Work with a short blade.
Just some notes I copied from other peoples' discussions.
To display the knife rather then just using it indicates more interest in assertion than stabbing. If you want to it is easy enough (I imagine) to stab somebody without ever being seen, if you choose instead to show the knife you are choosing to call attention to yourself and actually making it much more difficult to stab anybody.
Get your training partner to put the tip of the blade on you body then push slowly in one direction. You should breath and move so that the knife is allowed to continue on it's way without being deflected off it's path. Do this over and over again, with the knife held at every angle you can come up with including the one you are having difficulty with.
The reason for this drill is that it allows your body to learn how to escape the stab when you have not seen it coming. It literally learns to work on contact with the blade.
When you are successful at working with the weapon against the body then have your partner thrust or slash in a slow fluid manner. You should breath and escape the attacks with as economically as possible, with good form and without relying on yours arms and hands to deflect the path of the knife. (There is that kind of work, but this drill will not be nearly as useful if all you try and do is swat the knife aside.)
Make sure your movements are at the same pace as the attack. If your partner is moving slowly and you engage warp drive to avoid it what will you have in reserve for a fast attack. With this sort of drill it is about moving to where you feel safe. If you don't have this feeling when you are moving out of the way of an attack your movements will be clumsy and throw out your form.
These two drills will teach you about working against any angle of attack. You can add to them when your confident in them, by working against your partner simultaneously with your escape of the knife. Again do this at the same pace as the attack and you will learn to work against all the angles of attack and not just the ones on the video.
The grip matters negligibly if you are moving not trying to work the knife. Move your foot first and be patient. Work the body not the weapon. Move yer frikkin' foot man! Breathe! Ahem.
Try with your eyes closed first to truly see where your body says to go. Did I say keep your eyes 'up' and breathe and step first instead of contorting from the point of contact?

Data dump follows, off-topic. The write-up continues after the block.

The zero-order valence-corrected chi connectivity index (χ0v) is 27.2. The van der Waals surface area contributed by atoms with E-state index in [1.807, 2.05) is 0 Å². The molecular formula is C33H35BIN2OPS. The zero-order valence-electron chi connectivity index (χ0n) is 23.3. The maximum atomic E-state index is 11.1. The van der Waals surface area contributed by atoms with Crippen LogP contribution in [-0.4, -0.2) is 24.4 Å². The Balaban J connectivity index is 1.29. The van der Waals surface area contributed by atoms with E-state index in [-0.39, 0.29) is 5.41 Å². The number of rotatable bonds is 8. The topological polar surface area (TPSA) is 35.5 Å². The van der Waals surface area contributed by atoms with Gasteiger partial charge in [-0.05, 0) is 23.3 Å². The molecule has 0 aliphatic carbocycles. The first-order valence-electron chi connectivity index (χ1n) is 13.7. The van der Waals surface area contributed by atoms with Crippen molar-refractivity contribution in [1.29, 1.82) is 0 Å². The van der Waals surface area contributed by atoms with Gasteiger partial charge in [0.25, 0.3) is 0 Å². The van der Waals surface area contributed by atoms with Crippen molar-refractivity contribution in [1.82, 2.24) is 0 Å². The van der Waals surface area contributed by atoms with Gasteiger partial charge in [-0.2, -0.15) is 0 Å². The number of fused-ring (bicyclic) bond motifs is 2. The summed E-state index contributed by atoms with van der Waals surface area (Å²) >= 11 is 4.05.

1) Don't try to catch the blade. Redirect then control.
2) Don't be weapon fixated. Work against the man.
3) Attack him with everything. He has lethal intent so should you.
4) Be aware of environment. He might have friends with knives.
Consider that most of knife work taught out there- in Filipino, Indonesian, Chinese, add your own flavor, is based on assumption of resistance (blocking, grabbing, etc.), or in best case scenario- not so subtle deflection- which implies affecting, changing attackers movement. In short- reaction initiated by fear is expected. By slightly changing the positioning of attackers target (your body, or its part)- considering distance (move in or out), angle (shift sideways, or vertically), you either avoid the attack while simultaneously being in position to do your work, or force the change in attackers action (less likely considering that we are talking all out, full throttle, fast and furious action- even if its short slashing work aimed at your extremities- as is common in South East Asian arts- as a precursor to get to the core- your body mass, neck, etc.), or transfer his consciousness from where it is at now (most likely 50/50 split between his blade and its destination- you) to new area- such as re-adjusting his balance, regaining solid footing, or 100% of his being wondering "where the fuck did he go???" Either way you are not any more reactionary- you are in the lead and he is trying to catch up. Which gives you plenty of immediate opportunities to end everything.
Defence against knives is the base paradigm of all defensive movement work.